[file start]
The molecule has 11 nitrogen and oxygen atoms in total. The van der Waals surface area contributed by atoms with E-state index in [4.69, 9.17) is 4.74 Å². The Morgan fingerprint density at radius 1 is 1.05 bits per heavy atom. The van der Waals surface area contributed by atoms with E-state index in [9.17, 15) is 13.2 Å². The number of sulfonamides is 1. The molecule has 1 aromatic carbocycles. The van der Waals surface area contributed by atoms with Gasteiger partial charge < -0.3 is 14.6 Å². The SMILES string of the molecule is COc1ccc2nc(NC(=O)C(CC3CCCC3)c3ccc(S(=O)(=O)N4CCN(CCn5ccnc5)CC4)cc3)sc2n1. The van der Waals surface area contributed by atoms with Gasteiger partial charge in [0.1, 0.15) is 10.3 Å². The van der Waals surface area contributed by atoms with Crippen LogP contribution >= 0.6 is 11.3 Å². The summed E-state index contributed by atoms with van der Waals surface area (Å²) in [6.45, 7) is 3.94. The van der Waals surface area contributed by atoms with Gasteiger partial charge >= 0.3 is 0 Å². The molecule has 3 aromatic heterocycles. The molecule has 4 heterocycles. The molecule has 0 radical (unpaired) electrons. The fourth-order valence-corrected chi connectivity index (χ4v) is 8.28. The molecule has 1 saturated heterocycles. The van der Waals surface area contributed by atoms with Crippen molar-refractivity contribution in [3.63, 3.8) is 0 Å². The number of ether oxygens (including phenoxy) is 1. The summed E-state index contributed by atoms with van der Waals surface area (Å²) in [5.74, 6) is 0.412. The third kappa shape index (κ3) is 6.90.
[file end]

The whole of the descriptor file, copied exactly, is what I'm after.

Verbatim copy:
The molecule has 11 nitrogen and oxygen atoms in total. The van der Waals surface area contributed by atoms with E-state index in [4.69, 9.17) is 4.74 Å². The Morgan fingerprint density at radius 1 is 1.05 bits per heavy atom. The van der Waals surface area contributed by atoms with E-state index in [9.17, 15) is 13.2 Å². The number of sulfonamides is 1. The molecule has 1 aromatic carbocycles. The van der Waals surface area contributed by atoms with Gasteiger partial charge < -0.3 is 14.6 Å². The SMILES string of the molecule is COc1ccc2nc(NC(=O)C(CC3CCCC3)c3ccc(S(=O)(=O)N4CCN(CCn5ccnc5)CC4)cc3)sc2n1. The van der Waals surface area contributed by atoms with Gasteiger partial charge in [0.1, 0.15) is 10.3 Å². The van der Waals surface area contributed by atoms with Crippen LogP contribution >= 0.6 is 11.3 Å². The summed E-state index contributed by atoms with van der Waals surface area (Å²) in [6.45, 7) is 3.94. The van der Waals surface area contributed by atoms with Gasteiger partial charge >= 0.3 is 0 Å². The molecule has 3 aromatic heterocycles. The molecule has 4 heterocycles. The molecule has 0 radical (unpaired) electrons. The fourth-order valence-corrected chi connectivity index (χ4v) is 8.28. The molecule has 1 saturated heterocycles. The van der Waals surface area contributed by atoms with Crippen molar-refractivity contribution in [3.63, 3.8) is 0 Å². The number of ether oxygens (including phenoxy) is 1. The summed E-state index contributed by atoms with van der Waals surface area (Å²) in [5.74, 6) is 0.412. The third kappa shape index (κ3) is 6.90.